Obama’s Change.gov promise to protect whistleblowers? Scrubbed from the Web

Well, this pissed me off. Long-time readers of this site may recall my interest in the Internet Archive’s Wayback Machine, which aims to preserve the historical web. I’ve previously written to criticize the Bush administration for its lengthy robots.txt exclusion file (thousands of lines long), which could be viewed as an attempt to prevent the Wayback Machine and others from archiving portions of his White House website. I also wrote to compliment the new Obama White House website for its much shorter, and much more archive-friendly robots file.

But now the Obama administration is scrubbing the web, too. John Wonderlich at the Sunlight Foundation reports that materials from Obama’s old transition website at Change.gov have recently been deleted. Although the main page has referred users for a while to the Whitehouse.gov site, internal pages regarding his agenda were still online, and “until recently, you could still continue on to see the materials and agenda laid out by the administration.”

So why the change? Wonderlich speculates — and I think 100% correctly — that the internal Change.gov pages were removed due to broken and now inconvenient promises made in the transition team’s “Obama-Biden Plan” to protect whistleblowers. Considering the administration’s consistent actions in aggressively prosecuting whistleblowers such as Edward Snowden and others, the administration likely decided to scrub inconvenient promises it made during the transition period.

But in an era of permanent digital records (hello, NSA and its yottabytes of storage in Utah!), how can the Obama administration be so naïve as to think that somebody wouldn’t: 1) notice the missing pages; 2) find the old site; and 3) point it out? As a prosecutor might say, destroying evidence may be proof of a guilty conscience. The administration’s naïveté is positively striking, considering that Obama’s people are widely touted as being extremely tech-savvy.

See for yourself. In an Internet Archive capture of the Change.gov site from June 7, 2013 (barely a month ago), a page on ethics (!) in the Obama-Biden Plan promised to protect whistleblowers:

Protect Whistleblowers: Often the best source of information about waste, fraud, and abuse in government is an existing government employee committed to public integrity and willing to speak out. Such acts of courage and patriotism, which can sometimes save lives and often save taxpayer dollars, should be encouraged rather than stifled. We need to empower federal employees as watchdogs of wrongdoing and partners in performance. Barack Obama will strengthen whistleblower laws to protect federal workers who expose waste, fraud, and abuse of authority in government. Obama will ensure that federal agencies expedite the process for reviewing whistleblower claims and whistleblowers have full access to courts and due process.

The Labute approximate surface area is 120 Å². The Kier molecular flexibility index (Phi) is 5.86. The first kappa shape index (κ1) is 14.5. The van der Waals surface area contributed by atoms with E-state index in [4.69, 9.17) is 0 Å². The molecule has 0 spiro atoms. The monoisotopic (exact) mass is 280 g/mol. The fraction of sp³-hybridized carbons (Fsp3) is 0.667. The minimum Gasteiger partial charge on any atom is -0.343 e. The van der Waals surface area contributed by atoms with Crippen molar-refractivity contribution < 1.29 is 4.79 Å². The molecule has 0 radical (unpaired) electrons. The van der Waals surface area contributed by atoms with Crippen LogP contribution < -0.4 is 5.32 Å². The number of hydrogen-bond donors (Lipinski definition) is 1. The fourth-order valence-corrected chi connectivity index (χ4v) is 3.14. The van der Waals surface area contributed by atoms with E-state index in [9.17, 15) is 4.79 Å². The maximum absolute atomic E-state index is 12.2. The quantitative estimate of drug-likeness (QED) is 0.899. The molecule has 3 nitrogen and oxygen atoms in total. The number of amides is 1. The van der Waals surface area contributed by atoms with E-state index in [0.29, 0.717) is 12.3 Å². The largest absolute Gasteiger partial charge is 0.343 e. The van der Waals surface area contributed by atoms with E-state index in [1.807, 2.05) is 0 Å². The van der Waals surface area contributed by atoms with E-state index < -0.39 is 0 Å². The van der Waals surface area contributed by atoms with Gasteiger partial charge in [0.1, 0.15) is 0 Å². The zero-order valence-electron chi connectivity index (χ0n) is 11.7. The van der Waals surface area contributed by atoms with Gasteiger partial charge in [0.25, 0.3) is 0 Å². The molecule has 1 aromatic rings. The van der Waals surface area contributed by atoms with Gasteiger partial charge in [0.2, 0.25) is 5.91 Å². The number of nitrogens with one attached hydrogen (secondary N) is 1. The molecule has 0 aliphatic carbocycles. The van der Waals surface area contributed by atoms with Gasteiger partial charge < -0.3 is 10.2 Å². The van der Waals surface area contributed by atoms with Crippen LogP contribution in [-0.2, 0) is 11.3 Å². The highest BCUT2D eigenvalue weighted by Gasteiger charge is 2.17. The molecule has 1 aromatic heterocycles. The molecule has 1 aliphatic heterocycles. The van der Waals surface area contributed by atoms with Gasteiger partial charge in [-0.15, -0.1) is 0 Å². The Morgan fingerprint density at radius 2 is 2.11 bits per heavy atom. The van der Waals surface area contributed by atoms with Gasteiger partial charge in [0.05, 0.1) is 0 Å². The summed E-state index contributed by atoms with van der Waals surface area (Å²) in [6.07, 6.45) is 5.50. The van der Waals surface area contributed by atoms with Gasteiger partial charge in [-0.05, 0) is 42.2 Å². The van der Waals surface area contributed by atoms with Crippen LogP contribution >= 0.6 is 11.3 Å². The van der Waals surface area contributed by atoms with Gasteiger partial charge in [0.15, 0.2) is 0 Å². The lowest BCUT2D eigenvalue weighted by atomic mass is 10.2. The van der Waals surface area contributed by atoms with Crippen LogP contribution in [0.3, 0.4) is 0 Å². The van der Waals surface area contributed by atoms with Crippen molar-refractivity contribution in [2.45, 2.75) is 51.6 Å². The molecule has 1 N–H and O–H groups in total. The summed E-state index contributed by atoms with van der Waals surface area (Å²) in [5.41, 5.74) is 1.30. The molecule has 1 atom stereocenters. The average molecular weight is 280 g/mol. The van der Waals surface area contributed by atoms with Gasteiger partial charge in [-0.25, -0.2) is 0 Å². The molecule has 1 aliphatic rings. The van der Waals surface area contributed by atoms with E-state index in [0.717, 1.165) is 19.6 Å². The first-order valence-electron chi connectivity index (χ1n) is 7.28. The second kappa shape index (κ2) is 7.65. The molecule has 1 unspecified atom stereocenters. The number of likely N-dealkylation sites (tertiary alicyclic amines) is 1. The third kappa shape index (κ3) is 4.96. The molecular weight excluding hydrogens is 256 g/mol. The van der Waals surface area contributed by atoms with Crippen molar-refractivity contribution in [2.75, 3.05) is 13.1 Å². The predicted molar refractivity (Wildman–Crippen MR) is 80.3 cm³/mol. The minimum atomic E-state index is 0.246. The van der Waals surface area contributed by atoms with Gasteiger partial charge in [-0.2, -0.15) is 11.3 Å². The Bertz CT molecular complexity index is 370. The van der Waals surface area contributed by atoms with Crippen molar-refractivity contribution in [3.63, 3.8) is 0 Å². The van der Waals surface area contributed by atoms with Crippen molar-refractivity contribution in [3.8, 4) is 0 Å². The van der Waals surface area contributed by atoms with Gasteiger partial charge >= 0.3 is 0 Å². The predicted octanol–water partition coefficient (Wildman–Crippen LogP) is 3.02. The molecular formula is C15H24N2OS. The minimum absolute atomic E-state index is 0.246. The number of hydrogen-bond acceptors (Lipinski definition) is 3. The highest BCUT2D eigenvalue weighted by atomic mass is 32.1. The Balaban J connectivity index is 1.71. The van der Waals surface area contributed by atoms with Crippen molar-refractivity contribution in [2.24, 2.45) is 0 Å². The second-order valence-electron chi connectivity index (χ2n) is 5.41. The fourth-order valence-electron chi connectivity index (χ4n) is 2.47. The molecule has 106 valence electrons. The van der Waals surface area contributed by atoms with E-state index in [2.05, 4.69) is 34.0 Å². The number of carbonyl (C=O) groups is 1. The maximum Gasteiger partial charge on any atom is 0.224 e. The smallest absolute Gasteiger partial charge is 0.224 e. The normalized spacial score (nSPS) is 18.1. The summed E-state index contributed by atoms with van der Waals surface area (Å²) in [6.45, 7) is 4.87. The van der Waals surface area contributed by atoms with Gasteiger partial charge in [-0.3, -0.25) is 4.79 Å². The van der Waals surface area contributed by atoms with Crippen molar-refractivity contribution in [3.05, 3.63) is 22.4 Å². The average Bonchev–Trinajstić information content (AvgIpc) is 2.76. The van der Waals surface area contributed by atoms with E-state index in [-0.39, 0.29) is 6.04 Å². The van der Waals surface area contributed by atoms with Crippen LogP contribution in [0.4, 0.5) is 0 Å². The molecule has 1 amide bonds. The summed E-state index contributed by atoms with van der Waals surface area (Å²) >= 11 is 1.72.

Here’s a screen cap. According to the Wayback Machine, this was still online as recently as June 7:

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Post-Snowden, this is what you see today:

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The difference? No doubt it’s the Snowden affair, which broke in early June. A Google search of Change.gov for “whistleblowers” conducted today (screen cap here) shows no hits, so the page apparently has not been moved to another URL on the site. It simply seems to be gone.

Even more disturbingly, this may reflect a broader trend of digital scrubbing. Wonderlich notes that this is not the first time that Obama administration documents have disappeared from the internet. An earlier posting of his includes a letter the Sunlight Foundation and others sent to the Department of Labor criticizing the administration for removing materials. As the letter states, “No major administration decision should be accompanied by related materials disappearance from public view.”

HT Animal. Cross-posted to Infoglut Tumblr.

Verizon and the NSA – a response to five non-arguments justifying surveillance